You must ask the question, did Belgium just happen to have an extra $100 billion lying around that they decided to increase their holdings by 50% in 2 months? “Where” exactly did this “$100 billion” reside prior? Maybe it was sitting in copper or iron ore in China which is what caused these two to crash in January (and since then)? Seriously, where did this type (size) of money come from? Another question that no one seems to have asked is that if there was a capital outflow in January…how is it that Treasury bonds increased in price and yields decreased? Rates went from over 3% down to 2.66% by the end of the month…how is this even possible?
If you plan to conjure up an answer to this, please don’t tell me that it was “domestic” purchases unless you include the Fed as a “domestic” because the Fed has purchased over 70% of all Treasury issuance since 2011 and now THE single biggest buyer.
This is the second time we have seen this “$100 billion” figure thrown around by the Treasury…or Fed. Last week we saw that the Fed’s “holdings for foreign accounts” drop by $100 billion in one week. Who sold this? Was it Russia doing a little “sidestep” to avoid a freeze or confiscation by Washington? Was this $100 billion gobbled up by the ECB themselves and held by them so that it comes off of the Fed’s “held” books? Where could they have gotten this much capital anyway unless they were “reserves?” Initially there was also speculation that the $100 billion drop was of Chinese origin, I guess we’ll have to wait until the March numbers are “made up” to find out? Actually, there are only 12 foreign governments that own $100 billion or more so the list of possibilities is quite finite.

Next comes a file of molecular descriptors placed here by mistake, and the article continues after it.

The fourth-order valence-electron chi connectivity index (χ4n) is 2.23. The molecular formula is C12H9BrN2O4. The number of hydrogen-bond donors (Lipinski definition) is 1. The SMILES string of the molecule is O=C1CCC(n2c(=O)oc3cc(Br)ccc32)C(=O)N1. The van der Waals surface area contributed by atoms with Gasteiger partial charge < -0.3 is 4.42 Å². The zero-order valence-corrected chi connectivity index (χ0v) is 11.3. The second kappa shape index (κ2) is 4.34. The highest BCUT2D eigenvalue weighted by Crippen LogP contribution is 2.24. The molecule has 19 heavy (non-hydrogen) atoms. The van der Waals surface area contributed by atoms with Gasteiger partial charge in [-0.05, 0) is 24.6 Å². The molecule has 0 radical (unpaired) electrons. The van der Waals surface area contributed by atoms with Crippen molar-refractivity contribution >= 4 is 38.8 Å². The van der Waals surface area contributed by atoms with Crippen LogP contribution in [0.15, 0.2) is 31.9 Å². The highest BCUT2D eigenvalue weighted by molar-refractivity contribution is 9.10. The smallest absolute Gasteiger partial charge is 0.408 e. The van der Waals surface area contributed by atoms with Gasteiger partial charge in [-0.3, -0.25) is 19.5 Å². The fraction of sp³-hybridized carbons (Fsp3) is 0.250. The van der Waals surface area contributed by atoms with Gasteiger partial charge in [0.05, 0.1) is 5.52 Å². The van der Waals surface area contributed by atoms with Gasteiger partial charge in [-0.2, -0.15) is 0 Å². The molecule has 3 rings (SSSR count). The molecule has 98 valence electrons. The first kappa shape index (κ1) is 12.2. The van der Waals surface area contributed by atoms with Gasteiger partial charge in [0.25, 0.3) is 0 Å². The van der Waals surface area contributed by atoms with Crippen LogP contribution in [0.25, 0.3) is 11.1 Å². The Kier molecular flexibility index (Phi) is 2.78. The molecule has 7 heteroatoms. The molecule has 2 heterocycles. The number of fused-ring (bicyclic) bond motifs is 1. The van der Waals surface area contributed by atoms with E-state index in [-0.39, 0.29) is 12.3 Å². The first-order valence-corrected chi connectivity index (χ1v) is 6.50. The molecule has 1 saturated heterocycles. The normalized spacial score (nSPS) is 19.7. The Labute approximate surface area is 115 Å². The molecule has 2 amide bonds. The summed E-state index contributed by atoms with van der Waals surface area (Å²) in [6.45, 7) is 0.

Seriously, this is truly a bad thing. I say a “bad thing” because it really looks like the Fed and Treasury are just making numbers up as they go without regard to any logic whatsoever. As each new set of numbers come out, they cannot be logically reconciled with what the numbers “were.” Taking this train of thought one step further then one must ask a few other nagging questions.